We are now just a few weeks away from electing a new provincial government and I can count on one hand the number of people I have heard discussing politics and what could be new leadership in Manitoba.
While this would normally make me feel like a bad voter, I canít help but feel sort of typical right now. I am the common man. Is that a good thing or a bad thing? Iím not sure.
I canít even say that it is an overall election exhaustion after a record-long federal campaign last year. If anything there was more hype around that because everybody seemed to know Stephen Harperís time was done.
It sounds like Ė and this is just from what I know about Greg Selingerís reputation and the turmoil in the NDP ranks in recent years Ė that Manitoba could be shying away from electing the party again. Iíll be the first to admit I havenít followed any of the campaign to this point though.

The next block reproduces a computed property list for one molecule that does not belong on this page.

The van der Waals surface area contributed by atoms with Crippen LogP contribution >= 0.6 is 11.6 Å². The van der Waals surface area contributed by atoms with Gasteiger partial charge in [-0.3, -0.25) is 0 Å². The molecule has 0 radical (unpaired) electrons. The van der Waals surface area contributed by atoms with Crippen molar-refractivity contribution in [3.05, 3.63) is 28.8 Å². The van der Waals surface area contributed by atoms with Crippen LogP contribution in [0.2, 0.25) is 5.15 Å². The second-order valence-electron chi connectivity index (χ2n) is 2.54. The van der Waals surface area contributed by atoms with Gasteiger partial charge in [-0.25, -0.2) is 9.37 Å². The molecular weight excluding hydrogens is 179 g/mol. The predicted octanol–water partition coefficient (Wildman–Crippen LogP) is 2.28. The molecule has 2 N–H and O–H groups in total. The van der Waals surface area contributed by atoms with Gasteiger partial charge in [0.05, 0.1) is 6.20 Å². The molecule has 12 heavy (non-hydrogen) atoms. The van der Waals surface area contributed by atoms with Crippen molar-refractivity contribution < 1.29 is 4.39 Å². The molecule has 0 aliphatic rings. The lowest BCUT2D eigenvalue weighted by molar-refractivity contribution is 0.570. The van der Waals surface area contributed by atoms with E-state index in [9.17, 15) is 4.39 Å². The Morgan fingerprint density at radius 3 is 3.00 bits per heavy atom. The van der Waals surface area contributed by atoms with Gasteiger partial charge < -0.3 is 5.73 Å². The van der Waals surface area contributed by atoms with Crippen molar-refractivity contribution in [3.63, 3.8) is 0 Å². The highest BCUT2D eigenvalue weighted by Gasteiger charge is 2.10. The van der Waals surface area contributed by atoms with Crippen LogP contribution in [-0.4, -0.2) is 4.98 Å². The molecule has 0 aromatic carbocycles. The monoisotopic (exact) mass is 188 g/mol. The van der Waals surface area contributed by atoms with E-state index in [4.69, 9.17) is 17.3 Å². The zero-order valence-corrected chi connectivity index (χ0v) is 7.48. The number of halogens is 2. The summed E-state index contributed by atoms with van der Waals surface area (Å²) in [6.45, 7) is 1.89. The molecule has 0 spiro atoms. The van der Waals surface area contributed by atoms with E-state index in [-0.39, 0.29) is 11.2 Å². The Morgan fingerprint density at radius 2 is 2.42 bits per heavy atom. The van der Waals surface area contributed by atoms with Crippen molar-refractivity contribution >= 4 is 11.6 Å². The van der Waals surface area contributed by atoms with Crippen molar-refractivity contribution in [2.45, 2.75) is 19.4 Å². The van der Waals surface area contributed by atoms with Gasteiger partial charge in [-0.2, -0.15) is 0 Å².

But I donít feel like such an outsider because the few times that I have casually asked around, the random folks I talked to couldnít name the candidate in their area and didnít even know when voting day is.
I have to keep asking myself: Am I a bad Manitoban for not paying attention and, quite frankly, not giving a ratís fanny about politics anymore?
A part of me says it would be responsible to know what Iím getting into before I cast a vote, but another part of me has the disgruntled opinions of my dad which is a little more aggressive: Theyíre all liars and crooks making false promises so Iím not even going to waste my time voting for anybody. (While that is not a direct quote itís essentially what he says anytime I ask if he voted in the current election.)
My rebuttal back to him is always, ďIf everybody who had that opinion didnít vote then of course nothing will change. Our vote sends a message.Ē
But does it? Is this the first time I am considering not voting simply because my cynical view of mudslinging politics overshadows the potential importance of my vote in a democratic society?
List this potential voter as ďundecidedĒ Ė not about a particular party but as a participant.